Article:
Closer to the HeartPosted: October 31, 2011
(I was going to spend this afternoon working hard, but my puppy hurt herself and it kinda shook me up! I hope writing this will settle me and help me concentrate again. At least I had a good early morning session, before Ms. Pup decided to get too rambunctious!)
“Closer to the Heart” is arguably Rush’s most famous song. It’s short, it’s melodic, it doesn’t feature an excess of shrieking or synthesizer or time signature changes or science fiction references. I think it’s the first song of theirs I actually liked, that I didn’t find incomprehensible or grating. It has a highly recognizable guitar riff, which gives me light chills. I think I could sing it, which I can’t say for all Rush. Geddy Lee can sing higher than me, or he could in the good old days.
The song epitomizes the thing I like best about Rush, and the thing I find most irritating, which are – astonishingly – two very closely related things. I first understood what this quality was when I did one of those silly Facebook memes, the one where you’re supposed to answer questions about yourself using song titles: “My Life According to [Name of Band].” I chose Rush, anticipating a hilarious time indeed.
I got stuck on the very first question: Are you male or female?
Unless your answer is “male”, that’s a hard question to answer with a Rush song. I considered putting “New World Man” as my answer, but surely, SURELY Rush had written a song about a woman? Somewhere, sometime? I don’t know all their works; they’ve put out a lot of albums. I started perusing song titles online, and I never did come up with one. I ended up using “Where’s My Thing?” as my (slightly rude) answer to the meme question.
But the experience made me think. Songs with the word “woman” or “girl” or a female name in the title are usually love songs (or, y’know, lust songs). Rush doesn’t do love songs, almost without exception. The closest I can think of is “Entre Nous”, which is a song about love in the abstract, about the way two people relate to each other and never know each other completely. It’s one of my favourite Rush songs, in fact. I put it as the answer to “Your current relationship?” later in that Facebook meme.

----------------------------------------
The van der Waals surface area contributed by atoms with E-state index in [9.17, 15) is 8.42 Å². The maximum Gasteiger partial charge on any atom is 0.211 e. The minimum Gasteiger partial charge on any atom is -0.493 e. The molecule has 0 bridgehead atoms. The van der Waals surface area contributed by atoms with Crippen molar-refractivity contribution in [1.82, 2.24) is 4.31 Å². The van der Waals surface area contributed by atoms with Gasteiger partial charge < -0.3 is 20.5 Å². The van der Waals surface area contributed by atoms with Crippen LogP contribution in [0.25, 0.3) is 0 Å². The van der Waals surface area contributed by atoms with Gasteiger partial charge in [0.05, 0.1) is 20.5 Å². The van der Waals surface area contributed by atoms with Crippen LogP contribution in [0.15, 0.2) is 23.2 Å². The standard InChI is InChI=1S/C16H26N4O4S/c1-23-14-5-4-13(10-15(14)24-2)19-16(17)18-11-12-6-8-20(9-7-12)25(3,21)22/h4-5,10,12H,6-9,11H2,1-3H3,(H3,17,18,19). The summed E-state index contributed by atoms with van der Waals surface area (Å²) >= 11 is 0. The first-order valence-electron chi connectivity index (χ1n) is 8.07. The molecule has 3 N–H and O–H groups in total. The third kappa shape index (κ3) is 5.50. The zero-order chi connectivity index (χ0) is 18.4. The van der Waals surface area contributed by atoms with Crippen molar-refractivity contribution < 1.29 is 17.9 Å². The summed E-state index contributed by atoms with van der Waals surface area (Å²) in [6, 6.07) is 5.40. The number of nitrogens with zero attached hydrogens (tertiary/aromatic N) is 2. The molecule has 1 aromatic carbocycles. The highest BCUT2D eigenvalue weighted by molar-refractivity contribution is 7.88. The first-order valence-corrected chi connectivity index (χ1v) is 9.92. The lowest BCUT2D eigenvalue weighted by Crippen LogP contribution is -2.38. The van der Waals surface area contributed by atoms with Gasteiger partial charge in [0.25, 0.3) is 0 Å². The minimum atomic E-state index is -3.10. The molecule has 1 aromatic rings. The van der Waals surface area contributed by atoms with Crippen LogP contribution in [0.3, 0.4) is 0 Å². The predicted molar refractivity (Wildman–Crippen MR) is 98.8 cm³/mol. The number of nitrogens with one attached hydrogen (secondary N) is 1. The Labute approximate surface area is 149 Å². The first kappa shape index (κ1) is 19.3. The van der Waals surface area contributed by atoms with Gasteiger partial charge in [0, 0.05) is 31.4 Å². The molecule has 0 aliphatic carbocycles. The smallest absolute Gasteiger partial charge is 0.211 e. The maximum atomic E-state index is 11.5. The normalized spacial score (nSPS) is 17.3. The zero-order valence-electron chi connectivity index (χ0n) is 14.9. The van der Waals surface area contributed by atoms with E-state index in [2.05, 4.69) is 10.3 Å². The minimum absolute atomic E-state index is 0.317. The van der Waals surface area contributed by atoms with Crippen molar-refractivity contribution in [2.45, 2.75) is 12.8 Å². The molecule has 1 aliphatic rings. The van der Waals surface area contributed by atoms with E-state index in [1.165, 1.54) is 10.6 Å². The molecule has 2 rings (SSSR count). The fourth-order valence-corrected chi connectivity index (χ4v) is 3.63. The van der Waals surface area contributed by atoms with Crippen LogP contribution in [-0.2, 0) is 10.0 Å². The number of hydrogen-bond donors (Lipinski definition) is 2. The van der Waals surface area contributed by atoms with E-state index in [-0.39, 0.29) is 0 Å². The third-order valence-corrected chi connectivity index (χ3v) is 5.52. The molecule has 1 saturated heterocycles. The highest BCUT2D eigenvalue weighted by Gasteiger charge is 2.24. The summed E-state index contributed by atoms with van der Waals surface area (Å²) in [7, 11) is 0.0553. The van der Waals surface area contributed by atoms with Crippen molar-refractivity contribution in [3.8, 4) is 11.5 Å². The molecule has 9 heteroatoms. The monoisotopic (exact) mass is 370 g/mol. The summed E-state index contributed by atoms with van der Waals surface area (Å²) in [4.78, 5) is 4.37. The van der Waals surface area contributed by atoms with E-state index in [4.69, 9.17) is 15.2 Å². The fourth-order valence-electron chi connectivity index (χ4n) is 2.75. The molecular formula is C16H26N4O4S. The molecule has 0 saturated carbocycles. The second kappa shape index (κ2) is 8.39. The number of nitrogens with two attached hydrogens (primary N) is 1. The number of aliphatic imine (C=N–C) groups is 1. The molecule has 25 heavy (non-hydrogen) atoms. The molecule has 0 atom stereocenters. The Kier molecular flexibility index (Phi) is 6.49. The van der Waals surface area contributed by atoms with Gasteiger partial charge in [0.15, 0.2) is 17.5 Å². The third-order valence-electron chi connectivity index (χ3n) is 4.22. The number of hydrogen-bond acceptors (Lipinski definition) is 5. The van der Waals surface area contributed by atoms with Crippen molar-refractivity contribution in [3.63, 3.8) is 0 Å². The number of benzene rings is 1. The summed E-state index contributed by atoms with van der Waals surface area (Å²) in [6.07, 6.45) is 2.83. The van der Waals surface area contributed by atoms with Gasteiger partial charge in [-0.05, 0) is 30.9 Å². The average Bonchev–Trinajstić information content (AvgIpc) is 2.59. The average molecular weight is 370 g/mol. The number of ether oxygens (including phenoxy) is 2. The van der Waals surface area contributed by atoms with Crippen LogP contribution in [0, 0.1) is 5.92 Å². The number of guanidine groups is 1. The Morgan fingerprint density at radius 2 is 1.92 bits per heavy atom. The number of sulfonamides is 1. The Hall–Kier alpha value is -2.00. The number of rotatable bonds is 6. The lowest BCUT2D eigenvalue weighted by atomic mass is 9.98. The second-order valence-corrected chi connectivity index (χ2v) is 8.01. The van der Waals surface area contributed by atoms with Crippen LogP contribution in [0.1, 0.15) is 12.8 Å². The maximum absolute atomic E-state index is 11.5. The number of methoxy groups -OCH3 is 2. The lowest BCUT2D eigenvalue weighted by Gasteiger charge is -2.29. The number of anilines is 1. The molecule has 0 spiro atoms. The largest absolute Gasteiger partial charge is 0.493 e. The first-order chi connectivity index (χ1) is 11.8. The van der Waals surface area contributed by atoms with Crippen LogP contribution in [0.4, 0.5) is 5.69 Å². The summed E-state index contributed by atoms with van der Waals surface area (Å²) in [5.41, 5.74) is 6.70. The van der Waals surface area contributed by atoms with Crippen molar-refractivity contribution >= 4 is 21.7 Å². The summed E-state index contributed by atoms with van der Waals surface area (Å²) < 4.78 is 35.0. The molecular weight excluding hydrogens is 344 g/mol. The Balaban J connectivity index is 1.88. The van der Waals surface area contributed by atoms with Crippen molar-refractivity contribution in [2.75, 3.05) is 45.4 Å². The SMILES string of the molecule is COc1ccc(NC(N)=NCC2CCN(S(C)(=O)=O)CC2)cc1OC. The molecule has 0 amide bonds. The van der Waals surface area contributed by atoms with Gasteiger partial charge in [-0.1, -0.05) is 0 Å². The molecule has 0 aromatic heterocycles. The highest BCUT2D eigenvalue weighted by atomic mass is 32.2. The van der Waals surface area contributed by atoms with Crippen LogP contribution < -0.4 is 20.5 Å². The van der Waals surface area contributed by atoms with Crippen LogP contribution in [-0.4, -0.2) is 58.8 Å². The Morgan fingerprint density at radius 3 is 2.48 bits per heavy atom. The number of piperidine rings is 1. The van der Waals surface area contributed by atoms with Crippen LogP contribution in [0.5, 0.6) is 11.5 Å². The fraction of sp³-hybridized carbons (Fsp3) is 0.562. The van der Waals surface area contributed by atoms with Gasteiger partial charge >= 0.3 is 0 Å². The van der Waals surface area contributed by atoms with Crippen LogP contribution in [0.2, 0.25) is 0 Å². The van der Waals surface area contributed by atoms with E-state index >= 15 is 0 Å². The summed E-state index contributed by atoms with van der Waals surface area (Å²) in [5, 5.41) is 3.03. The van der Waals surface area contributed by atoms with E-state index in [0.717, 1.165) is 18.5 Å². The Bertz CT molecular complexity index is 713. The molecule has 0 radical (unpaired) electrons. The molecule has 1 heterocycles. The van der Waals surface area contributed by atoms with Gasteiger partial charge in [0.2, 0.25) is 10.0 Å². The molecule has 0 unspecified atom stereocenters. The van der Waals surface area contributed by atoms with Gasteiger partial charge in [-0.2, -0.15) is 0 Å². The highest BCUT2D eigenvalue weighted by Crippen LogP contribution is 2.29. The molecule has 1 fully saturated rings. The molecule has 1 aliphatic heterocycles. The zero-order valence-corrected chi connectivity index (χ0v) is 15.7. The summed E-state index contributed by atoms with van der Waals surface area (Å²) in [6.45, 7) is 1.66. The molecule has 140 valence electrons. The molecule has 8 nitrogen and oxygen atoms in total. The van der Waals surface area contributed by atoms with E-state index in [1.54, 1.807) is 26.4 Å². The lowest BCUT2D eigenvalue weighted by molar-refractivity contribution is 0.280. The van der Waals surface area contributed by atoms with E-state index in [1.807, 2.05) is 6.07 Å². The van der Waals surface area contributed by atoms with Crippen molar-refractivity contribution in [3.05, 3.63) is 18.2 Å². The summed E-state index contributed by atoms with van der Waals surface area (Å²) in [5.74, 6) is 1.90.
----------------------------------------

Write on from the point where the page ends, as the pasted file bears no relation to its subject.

I love that Rush doesn’t sing love songs. I love songs about philosphy, SF/F themes, atheism, art, history, natural science. Hard-edged, lyric-centric songs that make you think. They’re wonderful.
But they’re also problematic, because there seem to be no women in Rush’s intellectual/emotional universe (because let’s not pretend they never sing about emotions; I hold up “Snakes and Arrows” as Exhibit A). I’m not sure they’re intentionally leaving women out; I imagine they’re singing about themselves and their own feelings and experiences and they’re guys so that’s what you get. Maybe they can’t figure out how to incorporate women into a song without it turning into a love song (and that’s pretty rare anywhere, right?). Whatever the case may be, I think this is one reason this band isn’t very popular among women: we feel alienated when don’t find ourselves included in the music.
It happens that I DO find myself in this music, but I can see why one wouldn’t.
“Closer to the Heart” epitomizes the problem. Because here we have a thoughtful, passionate call to a new kind of life:
And the men who hold high places
Must be the ones who start
To mold a new reality
Closer to the heart.
Ah yes, those men and their crazy high places! Later on, you get philosophers and ploughmen, and “each must know his part”. I know the song is from the 70s, but the language is embarrassingly dated — which is too bad, because I love the message.
For me, the message outweighs the language: it’s a call for truth, art, and integrity. I love that stuff. Even as-is, I guess I don’t feel completely excluded because the song ends with:
You can be the captain
And I will draw the chart…
Geddy Lee is talking to me, there, friends. ME. I guess I’m willing to believe that any song about art, authority, and intellect must be about me – or about any of us – whether it calls us by name or not.